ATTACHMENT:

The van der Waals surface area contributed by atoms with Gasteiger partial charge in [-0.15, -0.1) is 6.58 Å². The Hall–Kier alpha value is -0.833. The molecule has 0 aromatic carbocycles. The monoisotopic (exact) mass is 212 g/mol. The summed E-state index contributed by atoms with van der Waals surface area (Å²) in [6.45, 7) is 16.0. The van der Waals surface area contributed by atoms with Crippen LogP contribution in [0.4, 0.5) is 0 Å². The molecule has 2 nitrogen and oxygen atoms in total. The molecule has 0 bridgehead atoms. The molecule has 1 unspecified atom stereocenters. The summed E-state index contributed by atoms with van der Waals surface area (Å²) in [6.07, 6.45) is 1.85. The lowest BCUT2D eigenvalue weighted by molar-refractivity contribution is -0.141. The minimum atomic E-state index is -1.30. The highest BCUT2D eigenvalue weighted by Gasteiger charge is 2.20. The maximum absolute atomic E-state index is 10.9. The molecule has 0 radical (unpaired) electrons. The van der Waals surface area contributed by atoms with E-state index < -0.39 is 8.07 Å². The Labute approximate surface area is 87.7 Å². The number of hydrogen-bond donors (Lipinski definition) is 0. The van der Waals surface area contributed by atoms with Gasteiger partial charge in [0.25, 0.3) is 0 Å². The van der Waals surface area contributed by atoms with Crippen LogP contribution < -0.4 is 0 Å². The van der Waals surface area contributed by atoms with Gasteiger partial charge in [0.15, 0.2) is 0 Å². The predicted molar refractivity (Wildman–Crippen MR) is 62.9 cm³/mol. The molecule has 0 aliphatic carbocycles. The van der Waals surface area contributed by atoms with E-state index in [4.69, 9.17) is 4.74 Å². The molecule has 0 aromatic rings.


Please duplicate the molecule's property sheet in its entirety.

The van der Waals surface area contributed by atoms with Gasteiger partial charge in [-0.15, -0.1) is 6.58 Å². The Hall–Kier alpha value is -0.833. The molecule has 0 aromatic carbocycles. The monoisotopic (exact) mass is 212 g/mol. The summed E-state index contributed by atoms with van der Waals surface area (Å²) in [6.45, 7) is 16.0. The van der Waals surface area contributed by atoms with Crippen LogP contribution in [0.4, 0.5) is 0 Å². The molecule has 2 nitrogen and oxygen atoms in total. The molecule has 0 bridgehead atoms. The molecule has 1 unspecified atom stereocenters. The summed E-state index contributed by atoms with van der Waals surface area (Å²) in [6.07, 6.45) is 1.85. The lowest BCUT2D eigenvalue weighted by molar-refractivity contribution is -0.141. The minimum atomic E-state index is -1.30. The highest BCUT2D eigenvalue weighted by Gasteiger charge is 2.20. The maximum absolute atomic E-state index is 10.9. The molecule has 0 radical (unpaired) electrons. The van der Waals surface area contributed by atoms with E-state index < -0.39 is 8.07 Å². The Labute approximate surface area is 87.7 Å². The number of hydrogen-bond donors (Lipinski definition) is 0. The van der Waals surface area contributed by atoms with Gasteiger partial charge in [0.25, 0.3) is 0 Å². The van der Waals surface area contributed by atoms with Crippen LogP contribution < -0.4 is 0 Å². The van der Waals surface area contributed by atoms with Gasteiger partial charge in [0.15, 0.2) is 0 Å². The predicted molar refractivity (Wildman–Crippen MR) is 62.9 cm³/mol. The molecule has 0 aliphatic carbocycles. The van der Waals surface area contributed by atoms with E-state index in [4.69, 9.17) is 4.74 Å². The molecule has 0 aromatic rings.